The International Association of Athletics Federations (IAAF) is set to challenge the 2015 ruling by the Court of Arbitration of Sport (CAS) later this month, which allows Semenya and other athletes with naturally high levels of testosterone to compete.
Semenya could be forced into hormone therapy which would lower her testosterone.
The possible ban, however, would not affect Semenya’s eligibility to compete in the world championship in London next month when she will be the heavy favourite to claim gold in the women’s 800m.
The IAAF commissioned the study which, according to reports, has provided the most comprehensive evidence yet that female athletes with exceptional levels of testosterone receive enormous performance-enhancing benefits.
“While the IAAF will continue to gather evidence and prepare its case, it should be noted that this process will have no impact on the IAAF World Championships in London this August,” the athletics governing body said in a statement.
"The hyperandrogenism regulations remain suspended pending the resolution of the CAS proceedings."
For strongly patriotic South Africans and supporters of Semenya, the issue is simple and she should be allowed to run because she is a woman.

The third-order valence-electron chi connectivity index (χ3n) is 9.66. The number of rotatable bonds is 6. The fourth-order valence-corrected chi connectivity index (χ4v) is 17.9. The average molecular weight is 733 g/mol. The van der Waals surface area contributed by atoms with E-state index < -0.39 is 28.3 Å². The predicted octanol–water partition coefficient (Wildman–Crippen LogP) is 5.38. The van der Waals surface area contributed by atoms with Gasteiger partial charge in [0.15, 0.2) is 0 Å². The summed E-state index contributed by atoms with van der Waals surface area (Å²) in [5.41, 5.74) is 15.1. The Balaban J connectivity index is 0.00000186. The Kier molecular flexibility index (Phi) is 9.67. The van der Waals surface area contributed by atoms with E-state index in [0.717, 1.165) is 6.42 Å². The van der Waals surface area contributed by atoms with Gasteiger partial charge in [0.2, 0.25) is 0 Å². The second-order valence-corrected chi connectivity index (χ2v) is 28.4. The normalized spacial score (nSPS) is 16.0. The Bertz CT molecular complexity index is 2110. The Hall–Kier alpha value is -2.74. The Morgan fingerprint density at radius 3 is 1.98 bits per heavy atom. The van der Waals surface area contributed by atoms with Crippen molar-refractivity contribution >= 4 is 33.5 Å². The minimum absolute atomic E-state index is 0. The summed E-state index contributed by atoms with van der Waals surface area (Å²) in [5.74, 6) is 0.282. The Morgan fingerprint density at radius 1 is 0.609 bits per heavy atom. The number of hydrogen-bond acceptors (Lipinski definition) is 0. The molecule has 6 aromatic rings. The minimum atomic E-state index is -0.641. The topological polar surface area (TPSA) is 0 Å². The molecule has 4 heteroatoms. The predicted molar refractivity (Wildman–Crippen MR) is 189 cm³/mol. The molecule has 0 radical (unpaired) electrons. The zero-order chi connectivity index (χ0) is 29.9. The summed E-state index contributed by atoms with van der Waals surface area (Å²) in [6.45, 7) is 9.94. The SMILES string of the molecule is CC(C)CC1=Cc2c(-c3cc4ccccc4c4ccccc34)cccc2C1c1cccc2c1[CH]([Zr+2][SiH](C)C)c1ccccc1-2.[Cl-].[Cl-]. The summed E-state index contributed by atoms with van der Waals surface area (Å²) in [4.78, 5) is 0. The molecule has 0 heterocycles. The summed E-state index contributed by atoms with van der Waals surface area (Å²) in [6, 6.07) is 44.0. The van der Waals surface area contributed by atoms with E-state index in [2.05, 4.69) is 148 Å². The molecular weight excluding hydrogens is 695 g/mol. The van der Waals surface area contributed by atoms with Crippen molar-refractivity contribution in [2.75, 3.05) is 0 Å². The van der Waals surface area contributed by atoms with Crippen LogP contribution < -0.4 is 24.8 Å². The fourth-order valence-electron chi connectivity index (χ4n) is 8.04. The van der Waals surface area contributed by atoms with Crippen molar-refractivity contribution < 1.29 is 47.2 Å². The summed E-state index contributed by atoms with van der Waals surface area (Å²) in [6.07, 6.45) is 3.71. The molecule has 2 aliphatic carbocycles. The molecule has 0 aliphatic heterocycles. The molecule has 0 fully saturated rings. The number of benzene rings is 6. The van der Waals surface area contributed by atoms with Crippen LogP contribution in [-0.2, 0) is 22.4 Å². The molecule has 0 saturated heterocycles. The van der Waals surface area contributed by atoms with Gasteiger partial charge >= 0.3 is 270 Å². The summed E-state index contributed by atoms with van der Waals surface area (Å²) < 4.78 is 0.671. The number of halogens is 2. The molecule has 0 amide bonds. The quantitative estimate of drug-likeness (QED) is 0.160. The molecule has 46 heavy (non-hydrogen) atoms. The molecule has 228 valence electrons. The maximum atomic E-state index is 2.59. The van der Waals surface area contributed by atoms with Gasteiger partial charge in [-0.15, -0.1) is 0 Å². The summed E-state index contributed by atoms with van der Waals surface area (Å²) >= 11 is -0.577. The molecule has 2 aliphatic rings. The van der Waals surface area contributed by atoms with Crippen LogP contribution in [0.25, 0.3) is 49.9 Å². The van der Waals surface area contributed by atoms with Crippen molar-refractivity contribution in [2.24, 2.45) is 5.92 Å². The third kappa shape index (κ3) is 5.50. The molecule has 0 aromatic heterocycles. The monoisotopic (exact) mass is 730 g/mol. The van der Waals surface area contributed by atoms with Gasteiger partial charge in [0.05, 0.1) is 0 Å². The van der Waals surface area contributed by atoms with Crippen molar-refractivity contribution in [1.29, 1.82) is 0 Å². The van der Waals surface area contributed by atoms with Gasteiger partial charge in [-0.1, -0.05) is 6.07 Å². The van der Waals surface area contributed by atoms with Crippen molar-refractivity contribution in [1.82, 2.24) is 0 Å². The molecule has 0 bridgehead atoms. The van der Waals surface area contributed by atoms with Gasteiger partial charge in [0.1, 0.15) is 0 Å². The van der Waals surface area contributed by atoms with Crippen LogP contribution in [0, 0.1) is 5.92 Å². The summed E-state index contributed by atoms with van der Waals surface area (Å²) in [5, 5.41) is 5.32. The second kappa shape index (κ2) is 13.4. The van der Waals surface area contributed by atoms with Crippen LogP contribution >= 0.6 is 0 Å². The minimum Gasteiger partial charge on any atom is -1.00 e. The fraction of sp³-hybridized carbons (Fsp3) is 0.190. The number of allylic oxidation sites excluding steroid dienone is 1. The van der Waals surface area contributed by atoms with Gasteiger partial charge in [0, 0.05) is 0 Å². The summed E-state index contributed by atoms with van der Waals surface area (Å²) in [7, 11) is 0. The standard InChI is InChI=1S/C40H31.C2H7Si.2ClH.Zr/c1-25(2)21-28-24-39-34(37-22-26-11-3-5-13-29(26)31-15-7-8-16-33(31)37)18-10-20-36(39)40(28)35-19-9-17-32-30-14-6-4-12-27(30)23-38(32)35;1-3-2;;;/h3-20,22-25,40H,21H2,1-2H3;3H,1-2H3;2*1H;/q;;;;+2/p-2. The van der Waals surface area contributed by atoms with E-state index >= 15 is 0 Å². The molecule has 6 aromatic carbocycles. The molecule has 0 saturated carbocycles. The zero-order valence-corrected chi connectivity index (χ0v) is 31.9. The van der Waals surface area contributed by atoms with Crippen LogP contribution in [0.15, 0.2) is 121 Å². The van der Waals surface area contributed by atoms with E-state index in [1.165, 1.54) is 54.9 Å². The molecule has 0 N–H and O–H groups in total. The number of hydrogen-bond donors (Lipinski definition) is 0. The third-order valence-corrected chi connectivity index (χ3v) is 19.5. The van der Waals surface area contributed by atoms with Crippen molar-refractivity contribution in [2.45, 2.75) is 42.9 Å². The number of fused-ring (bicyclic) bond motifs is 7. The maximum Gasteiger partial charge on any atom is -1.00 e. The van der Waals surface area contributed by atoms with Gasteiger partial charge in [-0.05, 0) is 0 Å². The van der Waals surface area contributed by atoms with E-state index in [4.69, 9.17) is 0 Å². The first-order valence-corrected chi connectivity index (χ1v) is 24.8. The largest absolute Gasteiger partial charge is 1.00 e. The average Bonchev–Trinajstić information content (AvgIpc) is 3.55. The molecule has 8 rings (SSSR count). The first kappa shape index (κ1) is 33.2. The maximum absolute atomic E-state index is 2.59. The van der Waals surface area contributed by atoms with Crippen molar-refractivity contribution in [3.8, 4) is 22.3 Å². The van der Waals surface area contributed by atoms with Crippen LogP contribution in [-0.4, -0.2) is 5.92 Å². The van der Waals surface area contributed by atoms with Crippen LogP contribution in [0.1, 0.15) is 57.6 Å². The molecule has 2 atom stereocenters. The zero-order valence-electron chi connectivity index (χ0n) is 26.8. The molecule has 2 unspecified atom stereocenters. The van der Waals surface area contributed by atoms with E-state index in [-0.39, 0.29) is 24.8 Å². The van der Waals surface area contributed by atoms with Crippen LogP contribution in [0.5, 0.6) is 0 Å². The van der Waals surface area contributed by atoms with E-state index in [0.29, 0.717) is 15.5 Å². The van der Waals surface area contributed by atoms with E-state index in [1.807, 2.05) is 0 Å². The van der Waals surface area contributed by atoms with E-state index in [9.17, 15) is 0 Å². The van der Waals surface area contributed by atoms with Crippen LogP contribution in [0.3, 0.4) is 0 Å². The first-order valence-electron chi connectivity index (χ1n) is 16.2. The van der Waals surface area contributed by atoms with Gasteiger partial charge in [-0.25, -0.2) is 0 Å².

The issue of Semenya competing, however, is far more complex than the distinction between the sexes.
One of the biggest arguments in favour of Semenya is that she is doing nothing wrong by competing. The 26-year-old is cleared to compete and is in the best form of her life.
The problem is that testosterone is the single biggest determining factor in athletic performance and the naturally high levels occurring in Semenya’s body give her a massive advantage over her competitors.
In 2009, Semenya was subjected to very public, very cruel gender testing following her breakthrough win at the world championships and she only returned to competition over a year later as a result.
The reason for the controversy lurking menacingly behind the curtain again is the ruling made by the Court of Arbitration in July 2015.
CAS suspended “hyperandrogenism regulations” by the IAAF because of a ruling involving Indian sprinter Dutee Chand.
Athletes like Semenya, Chand and others, but none as high-profile as the South African, were rumoured to have been taking testosterone-lowering medication allowing them to compete up to that point.
This latest study means Semenya and other athletes with the same condition could once again be forced to take testosterone-lowering medication, which severely affects their performances.
If they don’t comply, then they could be banned. - ANA